Gosforth Nature Reserve Journal: Otter Antics

Enjoy a closer look at Gosforth Nature Reserve’s Otters in a new blog by local naturalist and volunteer, Christopher Wren.

This month there is exciting news from the otters in Gosforth Nature Reserve. The first trail camera evidence of new cubs was in the second week of November, with a glimpse of two tails and a tell-tale squeak from a cub. A week later there was a clear, if brief, sighting of the mother otter with two small cubs. At this young age they keep very close to her.

These cubs are small. The mother was courting the male in the first week of May so I think the new cubs couldn’t have been more than 19 weeks old, which is quite young to be following mother around. After that, the cameras only saw single otters until the beginning of this month in the snow, when the cubs were perhaps 22 weeks or so. This time the family came up to the bank twice, towards three cameras although the bottom camera missed the second visit.

The dog otter also went by the cameras in the snow, having a little slide down the slope. You can see how he isn’t sure about the ice and tests it before deciding it won’t bear his weight. He then dives through a hole in the ice made by an otter, probably him as well, about an hour before.

Last week the otter cubs and their mother reappeared on the cameras for two nights in a row. They are a month older than their first appearance and already look bigger and more agile.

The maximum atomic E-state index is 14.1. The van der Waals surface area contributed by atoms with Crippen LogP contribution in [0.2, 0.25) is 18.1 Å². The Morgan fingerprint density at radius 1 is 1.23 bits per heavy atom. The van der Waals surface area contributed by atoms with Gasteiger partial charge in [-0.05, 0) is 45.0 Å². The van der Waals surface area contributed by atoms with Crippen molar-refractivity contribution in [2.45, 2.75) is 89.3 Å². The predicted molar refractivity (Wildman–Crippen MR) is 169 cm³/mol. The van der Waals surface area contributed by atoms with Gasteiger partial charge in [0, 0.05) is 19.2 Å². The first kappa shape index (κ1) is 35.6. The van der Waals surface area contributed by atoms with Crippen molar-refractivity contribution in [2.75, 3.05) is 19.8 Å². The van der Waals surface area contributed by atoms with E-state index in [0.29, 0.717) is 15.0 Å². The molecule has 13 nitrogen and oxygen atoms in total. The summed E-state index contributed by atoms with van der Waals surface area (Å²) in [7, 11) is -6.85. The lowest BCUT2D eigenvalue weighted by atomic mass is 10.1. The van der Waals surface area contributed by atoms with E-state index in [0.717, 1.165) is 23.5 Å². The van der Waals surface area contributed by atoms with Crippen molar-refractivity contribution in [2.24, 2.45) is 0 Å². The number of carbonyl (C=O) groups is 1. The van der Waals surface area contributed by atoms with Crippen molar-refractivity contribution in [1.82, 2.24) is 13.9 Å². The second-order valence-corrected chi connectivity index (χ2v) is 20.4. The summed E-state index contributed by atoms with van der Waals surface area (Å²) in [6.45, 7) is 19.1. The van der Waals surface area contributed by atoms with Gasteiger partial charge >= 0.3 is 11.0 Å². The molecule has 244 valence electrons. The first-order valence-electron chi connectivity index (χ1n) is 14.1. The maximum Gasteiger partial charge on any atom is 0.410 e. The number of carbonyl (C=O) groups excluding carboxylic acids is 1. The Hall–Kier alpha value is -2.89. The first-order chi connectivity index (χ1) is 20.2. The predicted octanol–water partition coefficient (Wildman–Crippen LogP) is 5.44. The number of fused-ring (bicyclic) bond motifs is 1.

Unlike most of our other mammals, otters are non-seasonal breeders and can have cubs at any time of the year, probably because they have a year-round food supply and because it takes a long time for the youngsters to learn all they need to know to survive independently. The new cubs are the sixth set I have seen on the cameras since I started following the GNR otters in February 2019. I hope to post more photos and videos as these cubs grow over the next few months.

Christopher Wren
Local Naturalist and Volunteer

Christopher Wren is a volunteer in Gosforth Nature Reserve and a local naturalist, interested in most areas of natural history, especially mammals and using trail cameras to study their behaviour.

Visit Chris’ blog for more updates on North East’s wildlife – TrogTrogBlog